If EQAO was really about student learning we wouldn’t publicize the results. Teachers would get the results privately and use them without stigmatizing whole groups of kids or schools. Teachers would administer in ways that would reduce student stress. I can say this because this is how much teachers use standardized tests in their teaching.

    Remember that when you get EQAO scores you are no longer teaching that group of students. They’ve moved on. This approach suggests that this year’s students are pretty much like next year’s and last year’s. They’re all the same like widgets. Standardized.

  • I’m not going to get political and discuss the government and why certain programs are funded. The government does things to get elected and stay in power.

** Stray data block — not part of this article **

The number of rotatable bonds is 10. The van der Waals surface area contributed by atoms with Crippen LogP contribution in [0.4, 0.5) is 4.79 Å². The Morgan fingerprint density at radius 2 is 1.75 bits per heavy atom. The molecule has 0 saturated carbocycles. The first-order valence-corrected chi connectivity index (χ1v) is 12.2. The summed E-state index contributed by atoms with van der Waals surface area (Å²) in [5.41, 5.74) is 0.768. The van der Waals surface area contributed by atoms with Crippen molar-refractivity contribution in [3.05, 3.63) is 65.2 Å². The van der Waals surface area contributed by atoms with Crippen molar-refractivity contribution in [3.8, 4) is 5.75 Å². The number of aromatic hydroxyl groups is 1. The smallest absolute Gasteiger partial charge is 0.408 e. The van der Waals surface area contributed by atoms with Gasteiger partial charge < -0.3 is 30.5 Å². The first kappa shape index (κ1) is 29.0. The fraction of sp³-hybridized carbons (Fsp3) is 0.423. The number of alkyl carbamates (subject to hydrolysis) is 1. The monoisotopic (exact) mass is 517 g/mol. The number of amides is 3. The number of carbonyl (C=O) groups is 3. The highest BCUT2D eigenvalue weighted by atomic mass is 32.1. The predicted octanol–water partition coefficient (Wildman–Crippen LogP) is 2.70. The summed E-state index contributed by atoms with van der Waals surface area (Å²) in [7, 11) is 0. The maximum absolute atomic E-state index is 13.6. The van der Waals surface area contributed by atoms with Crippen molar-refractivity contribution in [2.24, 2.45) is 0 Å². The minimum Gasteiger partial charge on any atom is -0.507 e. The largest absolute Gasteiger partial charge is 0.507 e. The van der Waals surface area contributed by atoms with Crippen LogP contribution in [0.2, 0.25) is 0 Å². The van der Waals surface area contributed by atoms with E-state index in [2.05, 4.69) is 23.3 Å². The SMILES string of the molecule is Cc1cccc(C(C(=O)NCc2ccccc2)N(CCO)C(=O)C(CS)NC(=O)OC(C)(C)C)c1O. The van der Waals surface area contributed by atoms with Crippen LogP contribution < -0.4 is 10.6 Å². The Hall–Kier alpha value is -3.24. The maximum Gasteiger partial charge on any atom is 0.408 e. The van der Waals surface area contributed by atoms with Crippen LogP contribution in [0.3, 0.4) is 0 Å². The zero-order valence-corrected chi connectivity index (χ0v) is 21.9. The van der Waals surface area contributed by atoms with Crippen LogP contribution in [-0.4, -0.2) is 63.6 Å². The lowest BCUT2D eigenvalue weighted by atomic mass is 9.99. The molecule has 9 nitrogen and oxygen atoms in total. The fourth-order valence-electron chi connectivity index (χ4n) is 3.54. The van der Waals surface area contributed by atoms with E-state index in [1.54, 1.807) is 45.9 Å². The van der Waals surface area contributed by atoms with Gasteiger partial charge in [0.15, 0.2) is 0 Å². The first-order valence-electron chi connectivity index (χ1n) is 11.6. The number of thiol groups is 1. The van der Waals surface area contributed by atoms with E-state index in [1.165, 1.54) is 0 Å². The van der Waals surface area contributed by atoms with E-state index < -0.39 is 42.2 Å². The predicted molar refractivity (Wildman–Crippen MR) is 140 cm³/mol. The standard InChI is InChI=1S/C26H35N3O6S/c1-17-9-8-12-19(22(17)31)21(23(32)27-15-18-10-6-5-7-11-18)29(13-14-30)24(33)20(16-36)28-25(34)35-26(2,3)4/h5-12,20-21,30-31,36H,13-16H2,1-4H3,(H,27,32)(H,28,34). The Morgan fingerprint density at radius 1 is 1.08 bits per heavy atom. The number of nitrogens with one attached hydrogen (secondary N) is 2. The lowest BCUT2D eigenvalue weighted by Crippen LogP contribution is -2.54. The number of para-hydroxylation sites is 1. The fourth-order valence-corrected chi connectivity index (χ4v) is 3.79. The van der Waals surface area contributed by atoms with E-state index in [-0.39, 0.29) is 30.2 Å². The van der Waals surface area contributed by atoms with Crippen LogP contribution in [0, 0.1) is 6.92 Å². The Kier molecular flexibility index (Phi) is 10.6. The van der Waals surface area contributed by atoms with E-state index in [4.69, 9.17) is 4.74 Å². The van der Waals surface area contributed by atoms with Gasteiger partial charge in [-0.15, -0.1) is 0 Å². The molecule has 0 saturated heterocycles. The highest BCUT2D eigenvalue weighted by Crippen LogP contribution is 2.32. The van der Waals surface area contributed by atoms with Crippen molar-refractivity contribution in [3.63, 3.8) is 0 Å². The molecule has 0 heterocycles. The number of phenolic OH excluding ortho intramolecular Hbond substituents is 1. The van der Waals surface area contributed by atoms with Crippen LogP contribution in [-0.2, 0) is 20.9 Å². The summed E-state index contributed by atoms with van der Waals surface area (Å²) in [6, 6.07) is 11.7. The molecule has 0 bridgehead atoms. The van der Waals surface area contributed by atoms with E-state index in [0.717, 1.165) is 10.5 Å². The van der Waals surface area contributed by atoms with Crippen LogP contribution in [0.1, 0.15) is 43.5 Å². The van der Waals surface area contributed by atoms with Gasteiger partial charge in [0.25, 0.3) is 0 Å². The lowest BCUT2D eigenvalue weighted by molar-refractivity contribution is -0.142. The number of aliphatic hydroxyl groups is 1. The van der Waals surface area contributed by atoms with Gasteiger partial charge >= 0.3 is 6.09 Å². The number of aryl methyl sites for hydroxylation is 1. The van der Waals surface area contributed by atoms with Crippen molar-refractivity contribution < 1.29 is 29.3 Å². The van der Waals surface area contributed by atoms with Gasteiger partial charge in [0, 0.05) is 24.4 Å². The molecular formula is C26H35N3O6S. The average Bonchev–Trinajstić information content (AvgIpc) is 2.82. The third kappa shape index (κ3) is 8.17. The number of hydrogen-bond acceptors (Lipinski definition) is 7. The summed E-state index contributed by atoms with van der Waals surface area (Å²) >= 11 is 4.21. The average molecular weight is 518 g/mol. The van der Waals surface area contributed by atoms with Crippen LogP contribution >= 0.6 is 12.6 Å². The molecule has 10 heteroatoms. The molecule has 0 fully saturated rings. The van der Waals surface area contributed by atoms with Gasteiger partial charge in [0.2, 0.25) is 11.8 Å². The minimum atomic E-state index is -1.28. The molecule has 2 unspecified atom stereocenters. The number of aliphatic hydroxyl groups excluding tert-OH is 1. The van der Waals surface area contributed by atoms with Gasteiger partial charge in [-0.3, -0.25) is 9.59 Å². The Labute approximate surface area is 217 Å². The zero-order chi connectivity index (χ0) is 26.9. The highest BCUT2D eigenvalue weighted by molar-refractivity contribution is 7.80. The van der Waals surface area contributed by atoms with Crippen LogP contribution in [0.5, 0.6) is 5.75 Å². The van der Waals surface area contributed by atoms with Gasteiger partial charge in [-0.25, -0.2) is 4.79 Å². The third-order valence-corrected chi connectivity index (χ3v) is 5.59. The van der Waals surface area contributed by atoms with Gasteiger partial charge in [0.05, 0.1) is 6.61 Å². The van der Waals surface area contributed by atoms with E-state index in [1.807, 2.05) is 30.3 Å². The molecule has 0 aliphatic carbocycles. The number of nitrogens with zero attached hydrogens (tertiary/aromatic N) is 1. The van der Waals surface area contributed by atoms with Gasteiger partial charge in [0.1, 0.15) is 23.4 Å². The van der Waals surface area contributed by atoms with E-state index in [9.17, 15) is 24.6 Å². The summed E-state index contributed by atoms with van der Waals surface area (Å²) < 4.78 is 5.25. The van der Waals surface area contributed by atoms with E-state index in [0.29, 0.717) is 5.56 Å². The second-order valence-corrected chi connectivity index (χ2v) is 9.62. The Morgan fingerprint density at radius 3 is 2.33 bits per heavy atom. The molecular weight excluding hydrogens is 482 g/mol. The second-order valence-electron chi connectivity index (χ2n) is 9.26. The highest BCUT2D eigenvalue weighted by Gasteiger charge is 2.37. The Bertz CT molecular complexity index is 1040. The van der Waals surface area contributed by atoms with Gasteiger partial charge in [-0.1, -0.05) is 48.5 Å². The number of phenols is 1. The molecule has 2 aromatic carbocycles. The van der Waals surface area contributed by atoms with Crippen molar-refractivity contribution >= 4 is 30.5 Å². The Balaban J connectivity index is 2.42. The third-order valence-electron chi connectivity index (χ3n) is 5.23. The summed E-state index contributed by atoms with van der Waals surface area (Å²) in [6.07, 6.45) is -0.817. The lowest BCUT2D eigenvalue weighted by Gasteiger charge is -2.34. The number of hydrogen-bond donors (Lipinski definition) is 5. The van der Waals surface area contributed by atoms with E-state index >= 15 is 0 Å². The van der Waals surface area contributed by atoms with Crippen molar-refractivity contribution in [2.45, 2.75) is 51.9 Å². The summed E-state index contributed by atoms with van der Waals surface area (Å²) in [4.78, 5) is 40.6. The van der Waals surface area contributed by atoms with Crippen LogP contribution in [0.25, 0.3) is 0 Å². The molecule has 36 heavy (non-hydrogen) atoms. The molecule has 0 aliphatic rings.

I’d be fine with publicizing or keeping results private. There are definitely positives to keeping results private to their own school/board.

    As mentioned in a previous comment, we shouldn’t be comparing groups of students like widgets. However, when the results of a school come in year after year with results in the same 5% range, that should tell us something. Don’t get me wrong; every school is unique and has unique issues.

    I think it comes down to whether schools make use of the data to help guide their instruction. If EQAO results comes in year after year and teachers fail to utilize the data to help close gaps in learning, then EQAO is a complete waste of money.